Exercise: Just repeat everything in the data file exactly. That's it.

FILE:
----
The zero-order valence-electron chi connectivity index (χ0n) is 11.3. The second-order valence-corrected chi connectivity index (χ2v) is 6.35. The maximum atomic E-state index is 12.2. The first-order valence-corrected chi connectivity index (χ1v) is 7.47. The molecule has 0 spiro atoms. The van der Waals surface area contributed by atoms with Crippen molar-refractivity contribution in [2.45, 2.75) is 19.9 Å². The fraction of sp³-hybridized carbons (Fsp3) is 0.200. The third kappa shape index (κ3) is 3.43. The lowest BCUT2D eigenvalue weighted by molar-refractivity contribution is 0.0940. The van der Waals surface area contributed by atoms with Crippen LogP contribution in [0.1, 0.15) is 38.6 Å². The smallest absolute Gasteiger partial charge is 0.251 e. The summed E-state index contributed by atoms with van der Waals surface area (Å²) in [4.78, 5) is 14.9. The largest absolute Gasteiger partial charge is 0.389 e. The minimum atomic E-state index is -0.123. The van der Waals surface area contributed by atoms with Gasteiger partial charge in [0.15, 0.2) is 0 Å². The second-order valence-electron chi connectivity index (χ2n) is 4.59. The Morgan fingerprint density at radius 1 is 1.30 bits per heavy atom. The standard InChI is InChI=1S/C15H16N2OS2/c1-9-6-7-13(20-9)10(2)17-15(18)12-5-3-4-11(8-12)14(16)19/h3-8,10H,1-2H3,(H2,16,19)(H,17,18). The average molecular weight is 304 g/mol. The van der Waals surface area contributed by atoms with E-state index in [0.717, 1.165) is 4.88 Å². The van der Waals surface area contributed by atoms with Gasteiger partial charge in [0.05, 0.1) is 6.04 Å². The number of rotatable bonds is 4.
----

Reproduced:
The zero-order valence-electron chi connectivity index (χ0n) is 11.3. The second-order valence-corrected chi connectivity index (χ2v) is 6.35. The maximum atomic E-state index is 12.2. The first-order valence-corrected chi connectivity index (χ1v) is 7.47. The molecule has 0 spiro atoms. The van der Waals surface area contributed by atoms with Crippen molar-refractivity contribution in [2.45, 2.75) is 19.9 Å². The fraction of sp³-hybridized carbons (Fsp3) is 0.200. The third kappa shape index (κ3) is 3.43. The lowest BCUT2D eigenvalue weighted by molar-refractivity contribution is 0.0940. The van der Waals surface area contributed by atoms with Crippen LogP contribution in [0.1, 0.15) is 38.6 Å². The smallest absolute Gasteiger partial charge is 0.251 e. The summed E-state index contributed by atoms with van der Waals surface area (Å²) in [4.78, 5) is 14.9. The largest absolute Gasteiger partial charge is 0.389 e. The minimum atomic E-state index is -0.123. The van der Waals surface area contributed by atoms with Gasteiger partial charge in [0.15, 0.2) is 0 Å². The second-order valence-electron chi connectivity index (χ2n) is 4.59. The Morgan fingerprint density at radius 1 is 1.30 bits per heavy atom. The standard InChI is InChI=1S/C15H16N2OS2/c1-9-6-7-13(20-9)10(2)17-15(18)12-5-3-4-11(8-12)14(16)19/h3-8,10H,1-2H3,(H2,16,19)(H,17,18). The average molecular weight is 304 g/mol. The van der Waals surface area contributed by atoms with E-state index in [0.717, 1.165) is 4.88 Å². The van der Waals surface area contributed by atoms with Gasteiger partial charge in [0.05, 0.1) is 6.04 Å². The number of rotatable bonds is 4.